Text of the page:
On the flip side, Netflix has taken years to build a highly efficient distribution pipeline optimized for USPS. And they’ve trained their customers to have high expectations for and quickly report any disruptions in that distribution channel. That’s still an asset, there’s still value there – even if it’s no longer applicable to the core business.

There’s only one other internet-based company so experienced in optimizing the delivery of physical goods: Amazon. But Netflix has done Amazon better – they’ve optimized both the delivery and the return.

When Amazon realized they had excess capacity – they created a new product offering: Amazon Web Services – web hosting, data storage, etc, etc.

Netflix spun off their excess capacity and their physical distribution/return expertise into a new company: Qwikster. There’s nothing specific about movies, entertainment, the internet, in the name. There’s nothing really – except some vague suggestion of ‘quick’ and an even more vague reference to a social network.

Which means – there’s no expectation of just movies. In fact, the Qwikster site suggests a video game rental offering, a product Netflix never provided. And without a concrete expectation in their name – Qwikster could send anything through their channel they think will fit.

Netflix optimized the physical distribution channel for hard-to-find, items generally used infrequently. The real question is – what will Qwikster do w/ Netflix’s unused capacity?

Books?
Finding that space between your local library and Amazon.com.

Office/Home Decor?
Need some non-offensive (or offensive) artwork for the walls in your office or a home you’re trying to sell? Just visit the ‘Decor’ tab in Qwikster.com

Moving Trucks?
Qwikster acquires U-Haul?

Sitting in a room different from the one you are in now

Today, Patrick Rhone and I challenged each other to imagine our respective projects as rooms in our homes.

What color are the walls?

Is there furniture?

Are you sitting? Standing?

How does the room make you feel?

What do you do (an not do) in this room?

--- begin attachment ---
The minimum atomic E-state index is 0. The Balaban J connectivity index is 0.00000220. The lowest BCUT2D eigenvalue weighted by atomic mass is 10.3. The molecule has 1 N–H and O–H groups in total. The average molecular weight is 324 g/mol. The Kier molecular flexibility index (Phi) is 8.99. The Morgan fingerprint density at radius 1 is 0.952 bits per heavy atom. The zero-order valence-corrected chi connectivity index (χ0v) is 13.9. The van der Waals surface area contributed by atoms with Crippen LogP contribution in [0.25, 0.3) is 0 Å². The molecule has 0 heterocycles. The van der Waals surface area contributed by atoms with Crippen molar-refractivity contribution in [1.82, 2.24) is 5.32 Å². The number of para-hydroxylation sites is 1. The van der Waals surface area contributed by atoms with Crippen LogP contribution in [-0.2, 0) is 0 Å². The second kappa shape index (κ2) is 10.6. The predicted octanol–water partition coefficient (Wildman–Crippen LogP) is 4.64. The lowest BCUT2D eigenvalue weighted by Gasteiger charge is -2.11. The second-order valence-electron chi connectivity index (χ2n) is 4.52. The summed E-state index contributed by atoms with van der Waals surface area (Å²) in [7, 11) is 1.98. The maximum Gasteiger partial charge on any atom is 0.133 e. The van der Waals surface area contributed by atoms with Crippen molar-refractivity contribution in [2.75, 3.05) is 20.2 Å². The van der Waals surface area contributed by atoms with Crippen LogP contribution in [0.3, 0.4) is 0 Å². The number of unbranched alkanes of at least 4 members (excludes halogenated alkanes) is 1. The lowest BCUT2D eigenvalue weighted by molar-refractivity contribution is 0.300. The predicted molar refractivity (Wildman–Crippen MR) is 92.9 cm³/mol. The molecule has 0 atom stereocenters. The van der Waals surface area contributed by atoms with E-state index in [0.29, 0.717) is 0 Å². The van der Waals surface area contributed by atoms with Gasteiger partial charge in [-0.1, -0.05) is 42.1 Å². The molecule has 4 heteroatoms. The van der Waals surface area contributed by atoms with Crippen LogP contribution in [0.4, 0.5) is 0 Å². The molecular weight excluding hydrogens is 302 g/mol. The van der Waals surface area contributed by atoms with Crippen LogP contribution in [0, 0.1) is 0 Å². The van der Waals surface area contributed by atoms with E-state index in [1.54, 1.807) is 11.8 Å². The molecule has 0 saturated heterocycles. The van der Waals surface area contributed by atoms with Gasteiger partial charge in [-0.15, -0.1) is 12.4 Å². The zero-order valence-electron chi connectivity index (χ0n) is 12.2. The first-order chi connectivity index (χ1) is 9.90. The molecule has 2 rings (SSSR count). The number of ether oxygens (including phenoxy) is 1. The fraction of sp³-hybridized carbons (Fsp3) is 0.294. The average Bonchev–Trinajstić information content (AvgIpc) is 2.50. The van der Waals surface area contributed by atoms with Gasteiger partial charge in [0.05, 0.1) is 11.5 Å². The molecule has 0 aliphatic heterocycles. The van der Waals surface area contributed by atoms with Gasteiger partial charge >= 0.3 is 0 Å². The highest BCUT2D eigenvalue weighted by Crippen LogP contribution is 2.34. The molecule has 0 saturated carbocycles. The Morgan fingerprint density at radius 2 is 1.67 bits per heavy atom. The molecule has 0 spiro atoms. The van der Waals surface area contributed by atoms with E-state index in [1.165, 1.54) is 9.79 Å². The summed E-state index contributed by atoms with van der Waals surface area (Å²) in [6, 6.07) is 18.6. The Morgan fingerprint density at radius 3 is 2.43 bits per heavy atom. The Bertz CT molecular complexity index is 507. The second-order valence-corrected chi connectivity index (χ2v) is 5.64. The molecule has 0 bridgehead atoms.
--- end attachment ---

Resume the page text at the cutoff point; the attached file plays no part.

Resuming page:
I found it a quite interesting and insightful exercise and was reminded of two other projects that came out of sitting in a room different than the one your are in now.

“Cage entered the chamber expecting to hear silence, but he wrote later, ‘I heard two sounds, one high and one low. When I described them to the engineer in charge, he informed me that the high one was my nervous system in operation, the low one my blood in circulation.’ Cage had gone to a place where he expected total silence, and yet heard sound. ‘Until I die there will be sounds. And they will continue following my death. One need not fear about the future of music.’”

“I am sitting in a room different from the one you are in now. I am recording the sound of my speaking voice and I am going to play it back into the room again and again until the resonant frequencies of the room reinforce themselves so that any sem- blance of my speech, with perhaps the exception of rhythm, is destroyed. What you will hear, then, are the natural resonant frequencies of the room articulated by speech. I regard this activity not so much as a demonstration of a physical fact, but more as a way to smooth out any irregularities my speech might have.” [15:23 (1969, original recording @ http://www.ubu.com/)]

Wait, I thought there was significant business value in my "social graph"?

1. Twitter adds ‘Promoted Tweets’ to everyone’s ‘stream’

“Twitter is expanding its promoted-tweets program and is now including paid tweets from companies that people don’t already follow in their timelines.”

2. Facebook introduces the ‘Subscribe’ button

“Hear from people, even if you’re not friends
Let people hear from you, even if you’re not friends”

What’s missing in both these product announcements?
Any mention of the social graph. Any notion of bi-directional digital relationships.

In fact – both of these announcement are completely counter to the interaction model that allowed both of these companies to gain the trust of their account holders.

The giant sucking sound you hear is the ‘social’ being removed from ‘social media’.